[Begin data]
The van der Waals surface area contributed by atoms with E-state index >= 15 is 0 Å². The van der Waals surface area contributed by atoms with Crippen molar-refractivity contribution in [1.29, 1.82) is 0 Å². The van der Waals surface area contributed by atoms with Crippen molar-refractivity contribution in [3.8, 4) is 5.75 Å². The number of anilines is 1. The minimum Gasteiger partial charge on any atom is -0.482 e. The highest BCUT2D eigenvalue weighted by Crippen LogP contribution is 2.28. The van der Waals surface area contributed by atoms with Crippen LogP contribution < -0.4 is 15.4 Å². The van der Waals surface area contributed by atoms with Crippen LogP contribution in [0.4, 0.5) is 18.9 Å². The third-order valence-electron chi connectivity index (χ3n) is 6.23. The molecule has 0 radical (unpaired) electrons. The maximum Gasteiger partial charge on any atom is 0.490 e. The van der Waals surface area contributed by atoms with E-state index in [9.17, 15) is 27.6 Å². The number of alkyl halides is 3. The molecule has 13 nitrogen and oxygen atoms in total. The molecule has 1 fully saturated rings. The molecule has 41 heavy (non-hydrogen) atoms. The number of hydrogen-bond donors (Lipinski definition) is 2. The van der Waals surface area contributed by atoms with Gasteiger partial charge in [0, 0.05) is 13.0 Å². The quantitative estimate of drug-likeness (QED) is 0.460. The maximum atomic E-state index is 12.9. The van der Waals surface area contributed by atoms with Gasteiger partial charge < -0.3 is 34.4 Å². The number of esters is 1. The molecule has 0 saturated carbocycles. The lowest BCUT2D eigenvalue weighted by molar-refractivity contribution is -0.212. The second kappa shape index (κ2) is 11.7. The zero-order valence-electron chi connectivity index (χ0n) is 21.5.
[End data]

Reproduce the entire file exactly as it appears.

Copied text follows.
The van der Waals surface area contributed by atoms with E-state index >= 15 is 0 Å². The van der Waals surface area contributed by atoms with Crippen molar-refractivity contribution in [1.29, 1.82) is 0 Å². The van der Waals surface area contributed by atoms with Crippen molar-refractivity contribution in [3.8, 4) is 5.75 Å². The number of anilines is 1. The minimum Gasteiger partial charge on any atom is -0.482 e. The highest BCUT2D eigenvalue weighted by Crippen LogP contribution is 2.28. The van der Waals surface area contributed by atoms with Crippen LogP contribution < -0.4 is 15.4 Å². The van der Waals surface area contributed by atoms with Crippen LogP contribution in [0.4, 0.5) is 18.9 Å². The third-order valence-electron chi connectivity index (χ3n) is 6.23. The molecule has 0 radical (unpaired) electrons. The maximum Gasteiger partial charge on any atom is 0.490 e. The van der Waals surface area contributed by atoms with E-state index in [9.17, 15) is 27.6 Å². The number of alkyl halides is 3. The molecule has 13 nitrogen and oxygen atoms in total. The molecule has 1 fully saturated rings. The molecule has 41 heavy (non-hydrogen) atoms. The number of hydrogen-bond donors (Lipinski definition) is 2. The van der Waals surface area contributed by atoms with Gasteiger partial charge in [0, 0.05) is 13.0 Å². The quantitative estimate of drug-likeness (QED) is 0.460. The maximum atomic E-state index is 12.9. The van der Waals surface area contributed by atoms with Gasteiger partial charge < -0.3 is 34.4 Å². The number of esters is 1. The molecule has 0 saturated carbocycles. The lowest BCUT2D eigenvalue weighted by molar-refractivity contribution is -0.212. The second kappa shape index (κ2) is 11.7. The zero-order valence-electron chi connectivity index (χ0n) is 21.5.